By Patricia L. Fitzgerald 2017-05-01 18:39:28
Arm yourself with three tools you’ll need to face common new year challenges. Good morning, class! I’m delighted to see that so many of you have signed up for this course on how you and your school nutrition team can survive the many challenges associated with opening cafeterias and kitchens and welcoming students to the new academic year. You’ve already taken an important first step forward: You aren’t waiting around until the end of the summer to get started! Now, I want to begin with a caution—this is a very difficult subject. If you’re expecting an easy “A,” think again. You may only get through a single module this year, and that’s okay. In fact, I encourage you to identify just one special project that you will work on in the coming months, in order to give it your full attention. Yes, that means that you could be enrolled in this curriculum for several years before you graduate. But I can assure you that you will feel immense satisfaction each time you solve a target problem and subsequently earn high marks from your boss, staff, partners and customers. For this introductory lesson, I will focus on three key tools you will need to succeed in meeting your back-to-school challenges. You won’t find these resources in the bookstore or online. You can’t borrow them from a classmate. They are skillsets that lie within—you just need to learn how to hone and apply them to this endeavor. Let’s begin. 1.) Awareness This first tool is deceptively simple. You have so many challenges in school nutrition, and most of you find that you just keep rolling from one to the next and the next after that. It’s easy to be boxed into living in the moment—something that we encourage when it comes to appreciating the wonders of life, but not necessarily helpful in the strategic resolution of systemic problems. If you spend all your time and attention in “fighting fires,” to use a common metaphor, you won’t be able to determine solutions that will prevent them from cropping up repeatedly in the first place. Sometimes you just need someone like me to ask the question: What are your top challenges during back-to-school season? It allows you to stop focusing on the crisis of the moment, take a breath and give it some thought. That break can, in turn, lead to a helpful internal dialogue: “This is a challenge I face every year. Am I just going to put it out of mind and deal with it when August/September rolls around? Or is now a good opportunity to tackle it head-on and see if I can lift this annual weight from my shoulders?” So, let me ask the question. Who can tell me a common back-to-school challenge? Let’s see…Wanda? “Staffing.” Good; I imagine that many of you run into that one each year. Kaye, I see you nodding vigorously. Let’s gather some others. How about you, Mark? “I.T. problems.” I can well imagine! Cindy? “Staff education.” Yes, Todd, do you have something to add? “That can be a real headache, especially with Professional Standards requirements.” I agree! Who else has one? Stephanie, I see your hand raised. “Equipment failures.” Good! “Also, processing free/reduced applications.” Ahh, yes, I see a lot of heads nodding for that one. Now, as if you didn’t have enough to address already, I must note that it’s still important to raise your own awareness about some of the less-obvious challenges of the season. These may not seem on par with, say, labor shortages, but they can weigh you down and make you less effective in managing the other problems associated with this time of year. Do you have an example to share, Deborah? “A culture that doesn’t prioritize teamwork.” Oh, now that’s very interesting! How about you, Angela? “Responding to questions from the parents of kindergartners.” These are excellent examples, and we’ll come back to all of these in a few minutes. HOMEWORK: Right now, I’d like you to get out your notebooks to record your first assignment: Make a list of all of the challenges you and your team face that are related specifically to the back-to-school season. In fact, you may want to work with your supervisors and managers to compile this list. Don’t hold back, because you don’t want to overlook an area that deserves to be addressed. Once you complete your list, get out your markers. Using red (or another color of your choice), place a checkmark next to the top four that fill you with the most dread or frustration each year. Now, take a blue (or other second color) marker and, reviewing the complete list, check the top four areas that you think you have the resources to address, if you and your team were able to prioritize the time and attention. Are there items that have two checkmarks? These are good places to begin—and begin now. BONUS PROJECT: Take a third color marker to identify areas that do require numerous strategic steps and outside partners to accomplish. For example, applications processing may be high on your frustration list, but a satisfactory resolution will involve budget dollars for software, as well as cooperation from both the district’s I.T. department and your state agency. Categorizing these types of challenges can help you to identify the long-term priorities that should be incorporated into department goals, budgets and ongoing discussions. Again, I encourage you to conduct these exercises with your supervisory team. There are many benefits to involving them in this discovery process. You engage their interest and accountability in the problems and the solutions. Plus, these team members may raise your awareness about unknown priorities, as well as be the source of fresh strategies for meeting the challenge. 2.) Creativity Sages assert that “doing the same thing over and over and expecting different results” is one definition of insanity. How many of you start another back-to-school season facing the same frustrating challenges and address them with the same less-than-satisfying tactics just to get through it? Come on now, you should all be raising your hands and admitting this truth. This is another consequence of staying so focused on managing the most immediate problems that you fail to get ahead of problems you know are coming down the line. I’m not suggesting that it’s easy to make the time for anything that isn’t absolutely critical today. It’s not. The first step in sharpening your creative, problem-solving skills is to prioritize the time needed for that process. I’ll offer some tips about this when we get to your homework assignment. You won’t solve anything if you aren’t willing to look at the problem and the potential resolutions with a creative eye. I’m not just talking about those who can be “creative” when it comes to wordplay, cafeteria decorations or culinary concoctions. I’m referencing those who understand the value of an open mind, who are willing to try—even if it means failing—and who continually ask, “What if?” Let’s take time for a few examples of solving a back-to-school headache. Let’s start with staffing. Angela, I believe you have done a lot of work in this area. Would you describe how you’ve addressed this problem? “The economy in our county is booming, so you can quit today and have a job with a better salary tomorrow. While we still have the best benefits, our hourly wage isn’t great. Many potential employees haven’t had the high school diploma or GED our district requires for all staff, even substitutes. The background check is another hurdle. You had a DUI 10 years ago? You won’t be working for Los Lunas Schools. We had one applicant we wanted to hire who stole a sixpack of beer in 1959 when he was 16 and HR declined to hire him! “We’ve started advertising on social media. Our most successful hires come from district staff recommendations. Teachers often have former students who are job hunting and they recommend us as an employer. We also speak with parents at summer meal sites. We recruit constantly. My business card has the email address of our online application printed on the back and I give it to anyone I meet with great customer service skills. We’ve picked up three employees that way. “When we’re short staffed, we offer fewer choices and make some menu switches that require less labor. Other staff pitch in. My warehouse team is getting really good at serving lunch and breakfast, while central office staff often act as cashiers and stay to help clean up. Principals have been great in offering staff help, too. One principal loves serving lunch so much that she actually tries to schedule herself to serve at least twice a week! Ask for help—it’s amazing how many people will step up.” Kaye, would you like to share how you addressed staffing shortages in your district? “Our problem has been in having substitute help. For years, one person acted as the foodservices secretary and the middle school cashier. When this individual retired, I split the position and hired two people, keeping the total hours the same. But with a more flexible schedule, the secretary can pitch in as a substitute and it’s really lessened that headache.” Mark, I can imagine it’s difficult to address annual I.T. problems because, typically, they are not something in your control. How have you made this less of a seasonal headache for the school nutrition team in upstate New York? “I.T. upgrades and adds new computers, smartboards, servers, routers and wifi in the summer. It doesn’t leave them much time for our tech priorities. That’s why I make it a point to meet with the head of I.T. before school ends. This allows me to learn their summer workload, determine if and how it will impact foodservice, offer my help, explain the needs of our program and request a timeline for getting our work done. Then, I regularly check in over the summer, confirming status and schedule—and thanking them for all they do! We start testing our systems two weeks before school starts, then again one week out and then three days before. This gives us a chance to communicate our concerns to I.T. If all else fails, we’ll have that roster and cashbox ready!” We have time for one more short example. Deborah, I was intrigued by your comment about teamwork troubles. Could you elaborate? “When I started in school nutrition, in another district 25 years ago, as ‘lunch ladies’ moved up to managerial roles, they became increasingly protective of their expertise, failing to cross-train others, calling it their ‘job security.’ I worked to change that attitude and emphasize the value of training the generation that comes after us. We changed the culture to a genuine team approach, one that encourages as much learning as each person is capable of, and that district became known as one of the best school nutrition departments in the state.” HOMEWORK: Open your calendar and select two days each month for the next six months and reserve these for creative planning and problem-solving. The goal is to do this once a month, but I’m suggesting you set aside two dates to give you flexibility, since it’s likely that life will intervene and a cancellation may be necessary. Mark these dates on every calendar you use— and that others use to schedule meetings with you. You can treat these days as you would prearranged business travel or vacation or other dates you plan way in advance. As you get closer, decide whether you will spend the day alone in a quiet, singular brainstorming session or whether you want to work with other members of the team. Do what’s best for you, but make that time a priority. BONUS PROJECT: I also want you to create both paper and electronic folders for “Ideas.” Similarly, put a small notebook in your purse and/or install a “Notes” app on your smartphone (be sure it backs up regularly). Now, you will have no excuse not to record neat ideas and “what if” light bulb moments when they happen. This collection will be an invaluable resource when you are ready to tackle your next project. 3.) Patience This is the final critical tool for getting through back-to-school season. There’s only so much that is within your control and there are many variables at work. It won’t serve you or anyone around you to lose your cool. Things will go wrong—but schools will open anyway. People won’t show up—but kids will get fed anyway. You will be stressed—but the day will end, you will get a good night’s rest and start again in the morning. HOMEWORK: Simply keep reminding yourself to be patient with others and with yourself, too. Say “please.” Say “thank you.” Remember to breathe. Perhaps you’ll want to wear a piece of jewelry that serves as such a reminder, display a mindful poster in the office or kitchen, place a sticky note on the rearview mirror of your car or install a “mindful app” on your smartphone. I will look forward to hearing back from many of you about the progress you are making on your homework assignments. I think you will find that getting started now, rather than waiting until the new school year is almost upon you, is an essential first step. Before you know it, you will have earned your degree in Back-to-School “School”! Class dismissed. THE “STUDENT TEACHERS” Many thanks to the inaugural class of Back-to-School “School,” who offered their awareness, creativity and patience for this article. » Todd Bedenbaugh, Director of Student Nutrition, Lexington School District 05, S.C. » Mark Bordeau, SNS, Senior School Lunch Director, Broome-Tioga Board of Cooperative Educational Services, N.Y. » Wanda Brandon, Assistant Director of Child Nutrition, Hinds County School District, Miss. » Stephanie Dillard, SNS, Child Nutrition Director, Geneva County School District, Ala. » Angela Haney, SNS, Student Nutrition Director, Los Lunas Schools, N.M. » Cindy Jensen, Food & Nutrition Services Director, School District of New Berlin, Wis. » Deborah Taylor, RDN, SNS, Associate Director of School Nutrition Services, Oklahoma City Public Schools » Kaye Wetli, SNS, Food Services Supervisor, Riverview School District, Duvall, Wash. I think you will find that getting started now, rather than waiting until the new school year is almost upon you, is an essential first step. BONUS WEB CONTENT Welcome to Back-to-School “School” In this month’s online extras, our “student teachers” share more creative best practice ideas for solving their back-to-school frustrations. Visit www.schoolnutrition.org/snmagazinebonus to access. Patricia Fitzgerald is editor of SN.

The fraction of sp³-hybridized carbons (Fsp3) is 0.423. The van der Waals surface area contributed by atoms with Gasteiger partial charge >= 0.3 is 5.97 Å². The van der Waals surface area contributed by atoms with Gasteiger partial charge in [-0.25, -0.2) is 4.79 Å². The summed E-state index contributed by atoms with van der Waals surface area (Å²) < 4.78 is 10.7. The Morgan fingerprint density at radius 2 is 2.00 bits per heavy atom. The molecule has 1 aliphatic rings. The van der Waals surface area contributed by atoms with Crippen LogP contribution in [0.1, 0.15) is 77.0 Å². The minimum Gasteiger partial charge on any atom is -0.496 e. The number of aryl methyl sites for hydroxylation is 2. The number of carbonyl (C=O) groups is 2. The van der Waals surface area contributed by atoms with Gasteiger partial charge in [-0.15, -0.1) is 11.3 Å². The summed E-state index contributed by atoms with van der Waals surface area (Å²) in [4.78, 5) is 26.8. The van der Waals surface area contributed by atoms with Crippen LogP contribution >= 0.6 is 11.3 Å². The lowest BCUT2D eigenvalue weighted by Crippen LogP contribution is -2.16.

Published by School Nutrition Association. View All Articles.